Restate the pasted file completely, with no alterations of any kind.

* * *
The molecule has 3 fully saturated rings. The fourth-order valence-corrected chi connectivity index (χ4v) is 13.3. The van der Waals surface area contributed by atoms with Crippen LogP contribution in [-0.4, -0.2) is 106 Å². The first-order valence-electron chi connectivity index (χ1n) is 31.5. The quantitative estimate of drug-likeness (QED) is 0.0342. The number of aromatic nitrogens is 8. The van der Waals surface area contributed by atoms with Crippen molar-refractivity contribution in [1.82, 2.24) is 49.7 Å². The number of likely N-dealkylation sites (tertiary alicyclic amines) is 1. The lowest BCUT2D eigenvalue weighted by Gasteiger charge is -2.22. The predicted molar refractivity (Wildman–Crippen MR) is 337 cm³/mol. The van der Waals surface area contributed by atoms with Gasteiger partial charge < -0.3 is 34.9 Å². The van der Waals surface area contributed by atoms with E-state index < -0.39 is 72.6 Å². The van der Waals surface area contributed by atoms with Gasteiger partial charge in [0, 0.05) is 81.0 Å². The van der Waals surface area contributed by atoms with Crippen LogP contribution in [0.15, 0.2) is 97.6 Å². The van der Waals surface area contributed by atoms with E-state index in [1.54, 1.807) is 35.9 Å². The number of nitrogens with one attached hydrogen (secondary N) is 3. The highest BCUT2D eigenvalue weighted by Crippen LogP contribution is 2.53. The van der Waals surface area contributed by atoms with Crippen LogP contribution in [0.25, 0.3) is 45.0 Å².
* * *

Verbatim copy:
The molecule has 3 fully saturated rings. The fourth-order valence-corrected chi connectivity index (χ4v) is 13.3. The van der Waals surface area contributed by atoms with Crippen LogP contribution in [-0.4, -0.2) is 106 Å². The first-order valence-electron chi connectivity index (χ1n) is 31.5. The quantitative estimate of drug-likeness (QED) is 0.0342. The number of aromatic nitrogens is 8. The van der Waals surface area contributed by atoms with Crippen molar-refractivity contribution in [1.82, 2.24) is 49.7 Å². The number of likely N-dealkylation sites (tertiary alicyclic amines) is 1. The lowest BCUT2D eigenvalue weighted by Gasteiger charge is -2.22. The predicted molar refractivity (Wildman–Crippen MR) is 337 cm³/mol. The van der Waals surface area contributed by atoms with Gasteiger partial charge < -0.3 is 34.9 Å². The van der Waals surface area contributed by atoms with E-state index < -0.39 is 72.6 Å². The van der Waals surface area contributed by atoms with Gasteiger partial charge in [0, 0.05) is 81.0 Å². The van der Waals surface area contributed by atoms with Crippen LogP contribution in [0.15, 0.2) is 97.6 Å². The van der Waals surface area contributed by atoms with E-state index in [1.54, 1.807) is 35.9 Å². The number of nitrogens with one attached hydrogen (secondary N) is 3. The highest BCUT2D eigenvalue weighted by Crippen LogP contribution is 2.53. The van der Waals surface area contributed by atoms with Crippen LogP contribution in [0.25, 0.3) is 45.0 Å².